ZELMA et al v. BURKE et al

Filing 14

OPINION. Signed by Judge Claire C. Cecchi on 1/4/2017. (JB, )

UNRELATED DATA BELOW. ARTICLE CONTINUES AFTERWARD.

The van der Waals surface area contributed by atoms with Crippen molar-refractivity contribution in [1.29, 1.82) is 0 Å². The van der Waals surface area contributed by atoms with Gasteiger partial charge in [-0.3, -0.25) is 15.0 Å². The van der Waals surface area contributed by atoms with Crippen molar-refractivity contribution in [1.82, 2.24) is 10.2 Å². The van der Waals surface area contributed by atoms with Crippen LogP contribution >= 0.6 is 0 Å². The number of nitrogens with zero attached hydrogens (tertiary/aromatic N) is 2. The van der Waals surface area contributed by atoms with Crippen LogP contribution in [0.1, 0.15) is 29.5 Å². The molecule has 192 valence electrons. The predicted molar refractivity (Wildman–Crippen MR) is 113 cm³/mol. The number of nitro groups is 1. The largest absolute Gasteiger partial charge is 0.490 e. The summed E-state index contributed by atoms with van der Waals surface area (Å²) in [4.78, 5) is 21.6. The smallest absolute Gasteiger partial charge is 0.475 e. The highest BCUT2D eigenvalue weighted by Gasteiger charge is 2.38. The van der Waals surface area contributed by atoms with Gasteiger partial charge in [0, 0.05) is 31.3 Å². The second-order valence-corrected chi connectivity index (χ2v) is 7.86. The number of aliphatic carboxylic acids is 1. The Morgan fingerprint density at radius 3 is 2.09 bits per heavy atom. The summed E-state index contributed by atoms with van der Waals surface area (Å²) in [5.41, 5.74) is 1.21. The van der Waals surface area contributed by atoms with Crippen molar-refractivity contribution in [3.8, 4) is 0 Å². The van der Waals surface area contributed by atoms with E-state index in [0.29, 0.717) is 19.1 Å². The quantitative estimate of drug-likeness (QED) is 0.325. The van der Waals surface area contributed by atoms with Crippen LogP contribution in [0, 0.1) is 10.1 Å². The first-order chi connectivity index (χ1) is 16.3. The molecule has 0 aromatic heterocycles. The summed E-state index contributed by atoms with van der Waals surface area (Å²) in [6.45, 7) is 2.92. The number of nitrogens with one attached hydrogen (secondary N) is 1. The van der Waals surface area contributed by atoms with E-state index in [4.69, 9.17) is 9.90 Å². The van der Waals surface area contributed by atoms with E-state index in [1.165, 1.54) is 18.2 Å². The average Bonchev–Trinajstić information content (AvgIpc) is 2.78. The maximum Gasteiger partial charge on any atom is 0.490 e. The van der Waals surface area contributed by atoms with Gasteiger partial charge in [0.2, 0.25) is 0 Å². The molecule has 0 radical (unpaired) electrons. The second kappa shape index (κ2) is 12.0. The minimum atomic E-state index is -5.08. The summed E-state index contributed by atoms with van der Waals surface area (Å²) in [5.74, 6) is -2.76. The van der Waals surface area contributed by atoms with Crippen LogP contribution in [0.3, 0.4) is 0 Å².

Download PDF